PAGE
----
Contentious Climate Talks End with Deal to Talk, Negotiate More

Published on
by
Associated Press

Contentious Climate Talks End with Deal to Talk, Negotiate More

by
Arthur Max

BONN, Germany — Delegates to the first U.N. climate talks after
Copenhagen have agreed to intensify their negotiations on curbing
greenhouse gases before this year's decisive ministerial conference in
Cancun, Mexico.

The agreement — itself a tacit acknowledgment of
the slow progress in reaching a global climate pact — followed three
days of at-times rancorous discussions that nearly ground to a halt.

It
was an early warning that the split between industrial countries and
the developing world will likely continue characterizing the talks.

Bolivian
delegate Pablo Solon said Monday he was pleased Sunday's agreement made
no mention of the Copenhagen Agreement — a political deal hastily
cobbled together by President Barack Obama and a handful of other
national leaders at the end of the U.N. talks in December.

"Despite
continual attempts by the U.S. to make the completely unacceptable
Copenhagen Accord the basis for future negotiations, I am glad to say
they failed," Solon said in a statement.

Many other countries —
even among the 120 countries that supported the Copenhagen Accord —
denounced the closed-door manner in which it was negotiated, and voiced
disappointment that its emissions requirements were only voluntary.

The
delegates from 175 parties spent most of their time in Bonn squabbling
over seemingly minor procedural issues surrounding how to conduct the
negotiations for the rest of the year, including the authorization of a
committee chairwoman to prepare a draft text for the next meeting in
June, also in Bonn.

The delegates approved two previously
unscheduled meetings after the June session, each lasting at least a
week. They are meant as working sessions for delegates to refine the
draft text before the final Cancun conference Nov. 29-Dec. 10. Each
round of talks will cost between $3.5 million and $7 million, depending
on where they are held. Locations have yet to be decided.

After the letdown of Copenhagen, officials downplayed expectations of a final deal being reached this year.

"We
should not be striving to get answers to each and every question in
Cancun," Yvo de Boer, head of the U.N. climate secretariat, said
Sunday. "The quest to address climate change is a long journey, and
achieving perfection takes practice."

The final agreement is
meant to succeed the 1997 Kyoto Protocol, which has provisions capping
greenhouse gas emissions by industrial countries that expire in 2012.
The new accord would be expanded to curtail emissions by swiftly
developing countries like China, which already has surpassed the United
States as the world's biggest polluter.

At a final session on
Sunday, delegates wrangled over wording that implied a lesser status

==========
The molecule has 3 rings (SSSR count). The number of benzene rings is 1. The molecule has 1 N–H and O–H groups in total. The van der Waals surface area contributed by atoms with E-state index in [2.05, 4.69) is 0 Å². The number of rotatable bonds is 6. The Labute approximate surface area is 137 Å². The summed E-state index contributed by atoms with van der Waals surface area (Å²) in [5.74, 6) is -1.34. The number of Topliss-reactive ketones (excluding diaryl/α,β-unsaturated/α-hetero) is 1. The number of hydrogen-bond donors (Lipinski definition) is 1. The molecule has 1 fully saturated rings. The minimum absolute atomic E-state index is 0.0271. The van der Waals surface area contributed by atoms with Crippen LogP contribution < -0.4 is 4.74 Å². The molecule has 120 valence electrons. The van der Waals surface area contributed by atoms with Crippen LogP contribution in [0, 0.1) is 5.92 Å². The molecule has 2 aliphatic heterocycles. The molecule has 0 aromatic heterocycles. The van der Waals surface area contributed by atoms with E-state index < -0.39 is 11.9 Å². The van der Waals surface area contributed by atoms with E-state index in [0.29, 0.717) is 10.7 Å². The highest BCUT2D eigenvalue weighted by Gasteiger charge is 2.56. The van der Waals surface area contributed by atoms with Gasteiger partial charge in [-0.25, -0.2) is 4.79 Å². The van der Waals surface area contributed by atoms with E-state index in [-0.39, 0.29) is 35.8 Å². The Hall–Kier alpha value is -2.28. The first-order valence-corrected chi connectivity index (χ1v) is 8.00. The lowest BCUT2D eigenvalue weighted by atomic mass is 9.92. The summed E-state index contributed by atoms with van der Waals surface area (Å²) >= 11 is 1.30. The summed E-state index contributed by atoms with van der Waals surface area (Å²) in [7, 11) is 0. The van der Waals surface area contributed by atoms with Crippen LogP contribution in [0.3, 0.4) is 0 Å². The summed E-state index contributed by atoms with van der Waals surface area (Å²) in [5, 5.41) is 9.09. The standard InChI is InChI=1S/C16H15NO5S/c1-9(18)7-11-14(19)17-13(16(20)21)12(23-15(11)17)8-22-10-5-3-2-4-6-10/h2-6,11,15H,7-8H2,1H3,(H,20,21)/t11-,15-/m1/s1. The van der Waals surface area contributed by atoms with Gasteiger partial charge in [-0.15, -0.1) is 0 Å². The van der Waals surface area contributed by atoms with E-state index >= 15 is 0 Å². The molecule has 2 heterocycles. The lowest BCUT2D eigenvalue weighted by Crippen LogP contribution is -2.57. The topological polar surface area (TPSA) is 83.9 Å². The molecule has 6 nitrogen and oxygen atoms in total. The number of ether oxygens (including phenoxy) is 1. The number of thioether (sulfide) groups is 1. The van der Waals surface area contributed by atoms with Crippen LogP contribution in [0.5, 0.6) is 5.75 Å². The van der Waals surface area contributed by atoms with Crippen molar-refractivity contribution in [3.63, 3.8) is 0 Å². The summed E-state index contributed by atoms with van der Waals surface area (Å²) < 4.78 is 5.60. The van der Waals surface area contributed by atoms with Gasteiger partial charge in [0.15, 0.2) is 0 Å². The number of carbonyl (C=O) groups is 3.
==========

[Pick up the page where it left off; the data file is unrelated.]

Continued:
for the Copenhagen Accord. Also on the table was a draft treaty
painstakingly negotiated among more than 190 countries over the last
two years, but which leaves many core issues unresolved.

A free and independent press is essential to the health of a functioning democracy

"This is
not even a negotiating decision," chairwoman Margaret
Mukahanana-Sangarwe said in frustration, trying to cut off the debate.
"If we can't agree on this, then we may have problems when we really
start negotiating."

The Copenhagen Accord sets a goal of limiting
the increase in the Earth's average temperature to below 2 degrees
Celsius (3.6 Fahrenheit) from preindustrial levels, but does not
specify how that should be done.

It asks industrial countries to
set targets for reducing carbon dioxide and other polluting gases
causing global warming, while asking developing countries to submit
national plans for slowing their emissions growth. It also calls for
international monitoring to ensure those goals are met, but does not
set any penalties.

U.S. chief delegate Jonathan Pershing said the
accord was a package deal, and rejected suggestions "in which certain
elements are cherry picked."

Pershing also confirmed Washington
opposed granting financial help to countries that refused to sign onto
the Copenhagen deal, which included a $30 billion three-year package of
aid for handling climate emergencies and helping poor countries turn to
low-carbon growth.

"Countries that are not part of the accord
would not be given substantial funding under the accord," Pershing told
reporters. "It's not a free rider process."

On Saturday,
Bolivia's Solon, an ambassador to the United Nations, protested the
cutoff of funds from the U.S. Global Climate Change initiative as "a
very bad practice" and an attempt to put pressure countries to support
the agreement.

Bolivia is holding a grass-roots World Peoples
Summit on Climate Change and Rights of Mother Earth on April 19-22,
with the aim of presenting an alternative agenda for consideration by
U.N. climate delegates.

Share This Article

More in: